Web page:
primitive

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primitive

 [prim´ĭ-tiv]
first in point of time; existing in a simple or early form that shows little complexity.

prim·i·tive

(prim'i-tiv),
Obsolete usage in embryology, replace by primordial.
[L. primitivus, fr. primus, first]

primitive

/prim·i·tive/ (prim´ĭ-tiv) first in point of time; existing in a simple or early form that shows little complexity.

primitive

[prim′itiv]
Etymology: L, primivus
1 undeveloped; undifferentiated; rudimentary; showing little or no evolution.
2 embryonic; formed early in the course of development; existing in an early or simple form. Compare definitive.

primitive

adjective Embrology Undifferentiated; undeveloped; before development of 1º germ layers–ectoderm, endoderm, mesoderm Psychiatry Pertaining to the early development of the personality

pri·mor·di·al

(prī-mōr'dē-ăl)
1. Relating to a primordium.
2. Relating to a structure in its first or earliest stage of development.
Synonym(s): primal (2) , primitive.

primitive

of ancient origin but present in modern organisms in an unmodified and unspecialized form.

primitive

first in point of time; existing in a simple or early form; showing little evolution.

primitive groove
longitudinal furrow in the primitive streak of the embryo.
primitive knot
primitive node
enlarged cranial end of the primitive streak.
primitive streak
the thickened median area of the epiblast which sets out the future longitudinal axis of the early embryo.
References in periodicals archive ?
Pecora/Ruminantia (Limeryx, Asiohomacodon, praetragulids, archaeomerycids, lophiomerycids, leptomerycids, tragulids, "pecorans"): Ms primitively bunoselenodont, but (unlike hypertragulids) with mesostyles; tibia, fibula primitively unfused or coossified proximally; cubonavicular; primitively, no ectomesocuneiform (OW origin, except leptomerycids).
The "Not-me", a primitively organized alternative self, experiences things that I could not, endures assaults that my psyche could not, and must find a source of strength that I am not.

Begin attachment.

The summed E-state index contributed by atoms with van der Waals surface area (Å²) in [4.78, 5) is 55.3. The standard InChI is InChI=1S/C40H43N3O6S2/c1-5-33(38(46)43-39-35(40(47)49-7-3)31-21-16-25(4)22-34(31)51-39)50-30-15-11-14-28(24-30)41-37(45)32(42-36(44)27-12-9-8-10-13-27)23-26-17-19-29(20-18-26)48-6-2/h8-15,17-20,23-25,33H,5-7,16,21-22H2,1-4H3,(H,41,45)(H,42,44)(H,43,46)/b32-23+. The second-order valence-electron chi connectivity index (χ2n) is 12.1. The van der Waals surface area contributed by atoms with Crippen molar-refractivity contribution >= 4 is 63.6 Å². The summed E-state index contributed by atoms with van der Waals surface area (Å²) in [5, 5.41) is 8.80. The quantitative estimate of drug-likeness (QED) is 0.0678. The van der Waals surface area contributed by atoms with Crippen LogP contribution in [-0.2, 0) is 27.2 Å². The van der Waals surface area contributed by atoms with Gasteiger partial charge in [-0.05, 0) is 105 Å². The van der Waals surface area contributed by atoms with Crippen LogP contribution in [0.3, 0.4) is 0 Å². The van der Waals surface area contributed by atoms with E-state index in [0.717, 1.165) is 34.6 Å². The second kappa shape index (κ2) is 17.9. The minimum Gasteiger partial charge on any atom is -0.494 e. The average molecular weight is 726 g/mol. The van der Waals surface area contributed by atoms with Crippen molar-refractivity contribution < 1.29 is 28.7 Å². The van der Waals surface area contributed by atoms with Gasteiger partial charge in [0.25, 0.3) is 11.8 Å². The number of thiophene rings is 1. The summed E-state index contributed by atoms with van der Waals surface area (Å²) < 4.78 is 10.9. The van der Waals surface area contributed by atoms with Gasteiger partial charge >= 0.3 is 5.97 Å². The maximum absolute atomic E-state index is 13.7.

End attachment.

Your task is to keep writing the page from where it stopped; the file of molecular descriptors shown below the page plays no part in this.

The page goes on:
There is no question for me that my one job as a monk is to live this hermit life in simple and direct contact with nature, primitively, quietly, doing some writing, maintaining such contacts as are willed by God and bearing witness to the value and goodness of simple things and ways, loving God in all of it.
In Pemkus' library, one can find primitively published booklets of songs from the DP camps in Germany after WWII, which were made for the local Lithuanian school teachers and students; partisan songs, which were hand-written by a teacher, Juozas Kreive nas, in Chicago, who later published them in the form of small booklets.
This is the nature of the Form, primitively, not derivatively (592a2).
condition--the more primitively developed is its common sense of
They also grabbed the title of a 2004 PJ Harvey B-side and album for their moniker ("We didn't think that one through," laments Hailey), and the songs they'd primitively laid down over several candlelit weeks became the I See Red EP.
1994) have all been investigated as features that potentially have enhanced the fitness of viscid orb weavers as opposed to the primitively cribellate deinopoids.
It is a history of medieval and Renaissance drama that has its roots, as Hardison observes, in a nineteenth-century spirit of English "anticlericalism" and a suspicion of "theological dogma" (37) that, in application, identifies "amateur" with schools, and religious or sacred plays with pre-Reformation Catholicism, while linking "professional" with secularism, and Protestantism with humanism, as if to say that throughout the Reformation, the dramatic tradition somehow acquired a protective barrier from any primitively sacred influences.
Once that concert trek was finished, everyone headed to a primitively equipped Paris studio and recorded "Lifeline" (Virgin) in a week.
In our economy, instead, fashion does not have any informational or signaling role for consumers but, consistent with Darwin's observations, is primitively defined as the loyalty to a brand or variety.
More primitively, in the fall you can "cold-cache" the plant food by digging a "cold-storage root cellar" outside, lined and covered with stones, grasses, leaves, and soil.